Mount Sinai Medical Safety Report
Mount Sinai Medical Center in Miami Beach is a non-profit general medical and surgical hospital offering adult care. Its specialties include cancer, cardiology and heart surgery, diabetes and endocrinology, ear, nose and throat, gastroenterology & GI surgery, geriatrics, gynecology, neurology and neurosurgery, pulmonology and urology, among others.
The facility has 613 beds, making it among the larger Miami area hospitals. In the most recent survey year, the hospital admitted 6,530 patients and had 22,126 outpatient visits. Hospital doctors performed 5,661 in-patient surgeries and 6,177 outpatient surgeries.
By way of brief background, Mount Sinai was regarded as one of the best hospitals in Miami. Relying on significant donations from the residents of Miami Beach, Mount Sinai was a world class hospital. However, the demographics of Miami Beach changed, and the hospital was grossly mismanaged. Mount Sinai finds itself struggling to regain the place it once held. Many qualified doctors have left, and population continues to dwindle.
General Safety Score – 52/100
Surprisingly, Mount Sinai Medical Center has been ranked as the #4 hospital in the Miami metro area and the #14 hospital in Florida by US News & World Report. Several of its specialties are rated as “high performing.” Those specialties include:
- cardiology & heart surgery
- diabetes & endocrinology
- neurology and neurosurgery
The hospital has also received a score of 52/100 for safety from Consumer Reports. The score is significantly above the average for national hospital scores (44.5). The Consumer Reports score is based upon the hospital’s ability to:
- avoid infection
- avoid readmission
- communicate about medication and discharge
- appropriately use chest and abdominal scanning and
- avoid mortality.
Above Average General Practice Ratings
According to Consumer Reports, Mount Sinai ranked above average for “avoiding death – medical.” This category is based on the probability that a heart failure, heart attack or pneumonia patient will die within 30 days of being admitted to the hospital. The hospital also earned high marks for the appropriate use of chest and abdominal scans on patients. This means that it had a low percentage of “double scans.” Double scans occur when patients receive two kinds of imaging tests consecutively: one without dye and the other with dye. This needlessly increases a patient’s exposure to radiation.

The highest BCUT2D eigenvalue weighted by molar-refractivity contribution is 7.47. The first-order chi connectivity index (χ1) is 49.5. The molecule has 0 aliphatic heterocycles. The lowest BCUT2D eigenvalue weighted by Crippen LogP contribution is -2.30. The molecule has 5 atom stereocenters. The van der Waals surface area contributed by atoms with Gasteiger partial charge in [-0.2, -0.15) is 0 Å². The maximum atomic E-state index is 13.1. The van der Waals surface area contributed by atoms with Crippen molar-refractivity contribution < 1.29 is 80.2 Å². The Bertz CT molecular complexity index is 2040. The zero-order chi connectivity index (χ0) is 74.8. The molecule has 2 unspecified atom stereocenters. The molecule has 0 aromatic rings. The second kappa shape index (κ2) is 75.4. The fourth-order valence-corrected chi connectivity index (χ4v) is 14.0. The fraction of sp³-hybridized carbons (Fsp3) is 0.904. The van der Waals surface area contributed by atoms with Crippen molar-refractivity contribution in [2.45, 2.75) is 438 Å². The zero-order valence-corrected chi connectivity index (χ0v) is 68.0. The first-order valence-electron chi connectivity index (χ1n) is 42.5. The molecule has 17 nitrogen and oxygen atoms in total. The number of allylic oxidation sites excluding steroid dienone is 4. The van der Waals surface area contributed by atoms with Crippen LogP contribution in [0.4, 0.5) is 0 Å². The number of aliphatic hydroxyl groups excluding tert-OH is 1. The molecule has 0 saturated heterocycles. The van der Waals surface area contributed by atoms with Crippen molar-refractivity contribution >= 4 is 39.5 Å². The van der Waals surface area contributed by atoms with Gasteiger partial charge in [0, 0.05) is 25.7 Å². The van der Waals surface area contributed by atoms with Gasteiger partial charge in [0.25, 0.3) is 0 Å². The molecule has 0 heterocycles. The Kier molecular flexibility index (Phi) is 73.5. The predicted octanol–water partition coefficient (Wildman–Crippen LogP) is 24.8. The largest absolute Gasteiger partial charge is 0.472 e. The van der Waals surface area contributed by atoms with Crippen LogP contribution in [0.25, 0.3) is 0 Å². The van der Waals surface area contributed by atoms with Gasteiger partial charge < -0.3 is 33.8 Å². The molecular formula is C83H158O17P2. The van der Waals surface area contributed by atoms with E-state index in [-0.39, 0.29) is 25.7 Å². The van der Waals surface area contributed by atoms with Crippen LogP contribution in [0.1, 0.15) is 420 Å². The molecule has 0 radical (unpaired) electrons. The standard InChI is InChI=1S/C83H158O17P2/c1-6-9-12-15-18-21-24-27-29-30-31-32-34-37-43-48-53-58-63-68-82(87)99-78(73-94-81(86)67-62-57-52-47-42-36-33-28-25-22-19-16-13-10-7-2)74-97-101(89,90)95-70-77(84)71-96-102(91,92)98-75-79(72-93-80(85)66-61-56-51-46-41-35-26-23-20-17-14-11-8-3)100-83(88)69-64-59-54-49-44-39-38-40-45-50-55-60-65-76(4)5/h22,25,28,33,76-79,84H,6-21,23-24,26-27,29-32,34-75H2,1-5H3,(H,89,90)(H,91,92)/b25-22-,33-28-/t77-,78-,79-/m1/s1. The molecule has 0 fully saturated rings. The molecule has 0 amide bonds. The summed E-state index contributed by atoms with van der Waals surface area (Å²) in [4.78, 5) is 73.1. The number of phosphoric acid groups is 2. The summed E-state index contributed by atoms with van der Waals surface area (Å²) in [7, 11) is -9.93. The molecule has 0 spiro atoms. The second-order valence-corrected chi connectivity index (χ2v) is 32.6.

In addition, the hospital earned high marks for avoiding catheter-associated urinary tract infections.
Above Average Specialty Practice Ratings
As noted above, Mount Sinai ranks well in multiple specialities, according to US News & World Report. In these specialties, it ranks particularly high when it comes to:
Each high-ranking specialty received “better than expected” marks for the likelihood of survival 30 days after admissions (adjusted for severity and other risks). The hospital’s cardiology & heart surgery, diabetes & endocrinology, geriatrics and orthopedics specialties ranked highest, each with a “much better than expected” rating.
All high-performing specialties scored “high” and “highest” marks for having advanced technology such as diagnostic radioisotope services, and image-guided radiation therapy.
All high-performing specialty departments received “high” and “highest” marks for their patient programs such as hospice, patient-controlled analgesia, an arthritis center and wound-management programs.